In this interactive activity from NASA, compare the Hubble Space Telescope and its planned successor, the James Webb Space Telescope. While both telescopes are designed to gather information that improves scientists’ understanding of stars and galaxies, they do so using different technologies and from different locations. The activity examines how differences in size, wavelength detection, and orbit affect visibility, or "how far back in time"—an expression that refers to observing more distant galaxies—each can see.
Scientists use telescopes to observe the light given off by distant astronomical objects, and from that light, create a picture of space. Because light takes time to travel, the farther away an object is observed in space, the further back in time it is.
Since its launch in 1990, the images produced by the Hubble Space Telescope (HST) have given scientists insight into the early universe and its basic structure; the birth and evolution of stars, solar systems, and galaxies; and the first convincing evidence for supermassive black holes. But the HST has an important limitation: it can only "see" so far back in time. With many scientists interested in understanding the early universe, engineers are developing a telescope that observes light in the part of the spectrum where the oldest astronomical objects are visible—ones that date back not just millions of years, but several billions of years, when the first galaxies formed. Enter the James Webb Space Telescope (JWST), named after the NASA administrator who oversaw the Apollo space program.
Whereas the HST makes its observations primarily in the visible light spectrum, the JWST will be optimized to observe some of the oldest galaxies' earliest stars in infrared wavelengths. Infrared light allows astronomers to see objects that are hidden from view by stellar gas and dust or that are otherwise too cool to be visible in other wavelengths. Infrared also allows astronomers to look back in time because short wavelengths emitted by distant objects are stretched into the infrared range as the universe expands. Astronomers are able to use infrared light to study in greater detail the formation and evolution of planets, stars, and galaxies as well as the distribution of matter throughout the universe.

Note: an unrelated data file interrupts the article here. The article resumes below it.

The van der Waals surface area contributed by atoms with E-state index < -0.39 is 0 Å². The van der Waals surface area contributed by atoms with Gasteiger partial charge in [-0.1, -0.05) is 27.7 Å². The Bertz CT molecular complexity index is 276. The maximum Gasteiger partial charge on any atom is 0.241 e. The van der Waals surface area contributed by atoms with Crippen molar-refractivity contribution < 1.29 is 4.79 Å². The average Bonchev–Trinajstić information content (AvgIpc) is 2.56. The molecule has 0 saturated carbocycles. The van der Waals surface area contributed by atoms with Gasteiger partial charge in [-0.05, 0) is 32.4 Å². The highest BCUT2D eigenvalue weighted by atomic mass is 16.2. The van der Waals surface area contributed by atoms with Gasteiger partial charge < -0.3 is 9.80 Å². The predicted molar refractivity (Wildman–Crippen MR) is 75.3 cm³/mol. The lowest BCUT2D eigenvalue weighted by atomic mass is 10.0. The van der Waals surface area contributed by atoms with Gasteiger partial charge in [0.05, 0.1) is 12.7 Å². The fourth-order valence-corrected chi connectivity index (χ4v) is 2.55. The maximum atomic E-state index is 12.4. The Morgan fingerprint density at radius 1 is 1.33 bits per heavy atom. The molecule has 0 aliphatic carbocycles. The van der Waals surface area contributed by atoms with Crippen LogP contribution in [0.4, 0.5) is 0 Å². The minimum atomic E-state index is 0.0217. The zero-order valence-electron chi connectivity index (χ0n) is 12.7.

A telescope's sensitivity, or how much detail it can see, is directly related to the size of its mirror area. A telescope’s mirror collects the light from objects being observed, and a larger mirror area can collect more light. The JWST design features a primary mirror with a diameter of 6.5 meters (21.4 feet). This will give it a light-collecting area about seven times larger than the HST’s mirror, which has a diameter of 2.4 meters (8 feet). The ability of the JWST to collect more light means that it will see deeper into space than the HST can.
Funding for astrophysics relative to other NASA science divisions has plunged since 2008. Despite the success of the HST, the future of the JWST is still in doubt. The telescope's price tag—now estimated at $8.7 billion—has risen considerably from original estimates of $3.5 billion, due largely to technical setbacks. NASA has not yet determined how it will cover the extra costs. This will stir up further congressional debate over whether to pursue this program. As it is, the launch date has been pushed to 2018, at the earliest.
After the Interactive
Academic standards correlations on Teachers' Domain use the Achievement Standards Network (ASN) database of state and national standards, provided to NSDL projects courtesy of JES & Co.
We assign reference terms to each statement within a standards document and to each media resource, and correlations are based upon matches of these terms for a given grade band. If a particular standards document of interest to you is not displayed yet, it most likely has not yet been processed by ASN or by Teachers' Domain. We will be adding social studies and arts correlations over the coming year, and also will be increasing the specificity of alignment.